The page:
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‘It’s going to be a tragedy’: Georgina resident concerned about road safety after car crashes on front lawn

Driver charged with careless driving under Highway Safety Act
Oct. 16, 2023
Laura Broadley

When a car crashed on Chris Grant’s front lawn in Keswick in mid-August, he wasn’t surprised. In fact, he had predicted it. But he isn’t a psychic.

“(The car) crossed three front lawns, went airborne in my neighbour’s culvert and crashed into my driveway,” Grant said, adding that his driveway was torn up and both of his vehicles were damaged as a result.

Grant and his neighbours on Old Homestead Road gathered surveillance video of the Aug. 9 crash and submitted it to police.

The driver of the car was charged with careless driving under the Highway Traffic Act and a ticket was issued more than two weeks after the collision because “the investigating officer initially believed there was insufficient evidence to proceed with any charges at the time,” York Regional Police Sgt. Clint Whitney said.

According to Grant, speeding on Old Homestead Road, west of Metro Road North, has been an issue since he moved there 12 years ago, and neighbourhood residents have wanted traffic-calming measures for years.

“All this complaining led to nothing,” Grant said. “There’s tons of drivers flying up and down my road.”

Although no one was seriously injured in the collision on his front lawn, Grant believes it’s only a matter of time before someone is badly hurt or killed because of speeding on Old Homestead Road.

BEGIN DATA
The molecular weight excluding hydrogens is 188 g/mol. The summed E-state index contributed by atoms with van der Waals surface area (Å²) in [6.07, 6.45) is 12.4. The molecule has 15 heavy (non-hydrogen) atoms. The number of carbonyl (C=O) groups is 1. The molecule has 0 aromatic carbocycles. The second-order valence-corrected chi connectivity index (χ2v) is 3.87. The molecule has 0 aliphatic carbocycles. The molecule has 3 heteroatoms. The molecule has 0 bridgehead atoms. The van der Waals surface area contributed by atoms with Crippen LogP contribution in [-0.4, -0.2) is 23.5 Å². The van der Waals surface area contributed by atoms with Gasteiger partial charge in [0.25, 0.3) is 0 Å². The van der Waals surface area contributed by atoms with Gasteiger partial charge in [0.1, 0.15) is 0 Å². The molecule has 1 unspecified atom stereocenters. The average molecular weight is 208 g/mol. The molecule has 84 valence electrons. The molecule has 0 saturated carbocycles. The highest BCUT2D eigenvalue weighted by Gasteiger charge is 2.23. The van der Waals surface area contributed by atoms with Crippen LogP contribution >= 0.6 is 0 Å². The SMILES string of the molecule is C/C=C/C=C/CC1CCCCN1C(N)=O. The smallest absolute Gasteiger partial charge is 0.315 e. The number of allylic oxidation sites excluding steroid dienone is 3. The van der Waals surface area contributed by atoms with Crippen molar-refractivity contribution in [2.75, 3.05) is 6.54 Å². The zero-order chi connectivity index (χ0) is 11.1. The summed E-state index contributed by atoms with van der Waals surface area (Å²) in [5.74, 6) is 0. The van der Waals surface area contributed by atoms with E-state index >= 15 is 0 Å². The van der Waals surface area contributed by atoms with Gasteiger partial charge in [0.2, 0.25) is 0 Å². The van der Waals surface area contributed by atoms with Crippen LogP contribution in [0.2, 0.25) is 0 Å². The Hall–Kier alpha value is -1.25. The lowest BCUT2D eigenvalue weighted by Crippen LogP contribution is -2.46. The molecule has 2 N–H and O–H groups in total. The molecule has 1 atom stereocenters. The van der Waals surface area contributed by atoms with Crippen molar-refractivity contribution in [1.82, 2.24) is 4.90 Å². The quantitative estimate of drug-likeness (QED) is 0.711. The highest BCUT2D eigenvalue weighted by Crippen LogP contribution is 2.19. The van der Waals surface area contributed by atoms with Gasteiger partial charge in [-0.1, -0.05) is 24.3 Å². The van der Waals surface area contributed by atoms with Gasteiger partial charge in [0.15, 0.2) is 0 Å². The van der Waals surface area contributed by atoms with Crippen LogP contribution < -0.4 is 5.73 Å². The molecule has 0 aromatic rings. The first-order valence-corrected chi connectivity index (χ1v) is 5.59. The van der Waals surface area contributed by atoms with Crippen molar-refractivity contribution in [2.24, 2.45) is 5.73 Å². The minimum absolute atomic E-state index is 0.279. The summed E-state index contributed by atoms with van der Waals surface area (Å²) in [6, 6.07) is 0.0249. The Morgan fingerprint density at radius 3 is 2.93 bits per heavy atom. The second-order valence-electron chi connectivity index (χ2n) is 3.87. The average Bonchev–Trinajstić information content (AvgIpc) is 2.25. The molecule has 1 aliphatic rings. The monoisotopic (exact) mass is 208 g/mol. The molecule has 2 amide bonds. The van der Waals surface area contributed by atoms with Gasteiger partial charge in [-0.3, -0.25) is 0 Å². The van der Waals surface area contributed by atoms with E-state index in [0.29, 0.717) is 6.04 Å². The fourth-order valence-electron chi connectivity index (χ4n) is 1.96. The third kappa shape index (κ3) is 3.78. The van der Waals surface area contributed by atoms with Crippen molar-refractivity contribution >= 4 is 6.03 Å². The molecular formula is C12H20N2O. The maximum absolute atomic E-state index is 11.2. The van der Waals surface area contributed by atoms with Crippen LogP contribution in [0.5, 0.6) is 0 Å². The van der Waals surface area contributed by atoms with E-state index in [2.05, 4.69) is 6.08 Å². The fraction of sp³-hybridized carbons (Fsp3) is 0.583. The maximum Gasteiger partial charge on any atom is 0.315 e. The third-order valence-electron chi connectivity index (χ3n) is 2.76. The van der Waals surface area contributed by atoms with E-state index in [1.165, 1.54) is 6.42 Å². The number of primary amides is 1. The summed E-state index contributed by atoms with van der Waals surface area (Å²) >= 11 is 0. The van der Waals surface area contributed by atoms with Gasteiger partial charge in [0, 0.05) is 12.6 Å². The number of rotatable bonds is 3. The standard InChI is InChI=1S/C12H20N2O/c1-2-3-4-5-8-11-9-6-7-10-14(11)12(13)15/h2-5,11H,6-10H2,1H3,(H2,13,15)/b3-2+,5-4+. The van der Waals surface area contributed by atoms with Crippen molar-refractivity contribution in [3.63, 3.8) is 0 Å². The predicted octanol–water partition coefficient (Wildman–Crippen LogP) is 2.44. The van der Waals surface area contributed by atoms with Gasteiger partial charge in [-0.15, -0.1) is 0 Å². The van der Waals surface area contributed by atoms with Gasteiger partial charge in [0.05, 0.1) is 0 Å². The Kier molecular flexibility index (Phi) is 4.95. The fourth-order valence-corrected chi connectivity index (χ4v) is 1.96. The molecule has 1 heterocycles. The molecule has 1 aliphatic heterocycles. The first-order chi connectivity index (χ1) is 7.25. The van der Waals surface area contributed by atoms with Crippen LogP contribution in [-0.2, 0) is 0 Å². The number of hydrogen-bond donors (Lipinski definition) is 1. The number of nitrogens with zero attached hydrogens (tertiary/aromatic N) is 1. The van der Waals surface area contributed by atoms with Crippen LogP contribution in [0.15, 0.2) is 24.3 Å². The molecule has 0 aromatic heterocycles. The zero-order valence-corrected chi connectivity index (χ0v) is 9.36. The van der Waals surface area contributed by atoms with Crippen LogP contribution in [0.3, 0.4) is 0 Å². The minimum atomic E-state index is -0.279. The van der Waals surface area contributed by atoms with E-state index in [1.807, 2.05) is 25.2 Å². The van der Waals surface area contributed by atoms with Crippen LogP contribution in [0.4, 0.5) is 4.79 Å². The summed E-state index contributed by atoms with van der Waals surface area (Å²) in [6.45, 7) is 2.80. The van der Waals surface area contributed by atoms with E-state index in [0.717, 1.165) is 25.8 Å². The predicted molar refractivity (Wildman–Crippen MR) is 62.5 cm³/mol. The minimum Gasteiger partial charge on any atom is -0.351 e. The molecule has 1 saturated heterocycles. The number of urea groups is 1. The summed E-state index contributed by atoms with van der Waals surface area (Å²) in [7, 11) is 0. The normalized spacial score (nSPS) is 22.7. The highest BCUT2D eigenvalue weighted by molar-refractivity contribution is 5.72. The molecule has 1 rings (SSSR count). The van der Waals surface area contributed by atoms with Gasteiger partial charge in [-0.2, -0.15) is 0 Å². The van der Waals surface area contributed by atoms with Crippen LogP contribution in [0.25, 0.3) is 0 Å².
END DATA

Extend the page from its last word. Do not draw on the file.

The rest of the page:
“It’s gotten to the point where this is unsafe. Someone is going to get run over, and I’m not just saying it. It’s going to happen one day and it’s going to be a tragedy.”

When a traffic complaint by residents is made to the Town of Georgina, an assessment of the issue is made by town staff to determine whether it needs to be pursued. If a problem is identified, immediate traffic calming measures, such as the installation of Road Watch signs or radar speed board, police enforcement and the installation of flexible traffic bollards, are pursued.

If immediate traffic-calming measures aren’t effective in fixing the issue, the town’s policy outlines a second step where a boundary of the affected area is defined and, if required, a petition is created, and then it goes to council for approval.

Staff primarily rely on traffic engineering principles, including a reliance on speed and volume studies at proposed locations, to make recommendations, according to Tanya Thompson, Georgina’s communications manager.

The local improvement traffic-calming measures outlined in the policy include raised crosswalks, speed tables or humps, textured pavement and traffic circles for new developments.

Staff intend to overhaul the policy in 2024, Thompson said.

The difference between life and death could be 10 km/h.

If a driver is going the posted speed limit of 40 km/h down a street, and a distracted pedestrian steps out in front of the car, in most cases the person would recover. A car driven at 50 km/h turns the most likely result from “recoverable to significant.” But at 60 km/h, just 10 km/h more, it’s probably going to be a fatality, according to Brian Patterson, president and CEO of the Ontario Safety League, a traffic safety organization that provides information and safety-based programs.

The preliminary Ontario road safety annual report indicates 592 people were killed in 530 fatal collisions in 2022 with speed being a factor in 17.7 per cent of those incidents.

“I often remind people, it is not the Highway Traffic Act, it’s Newton’s Law that should be in your mind when you’re making these decisions.”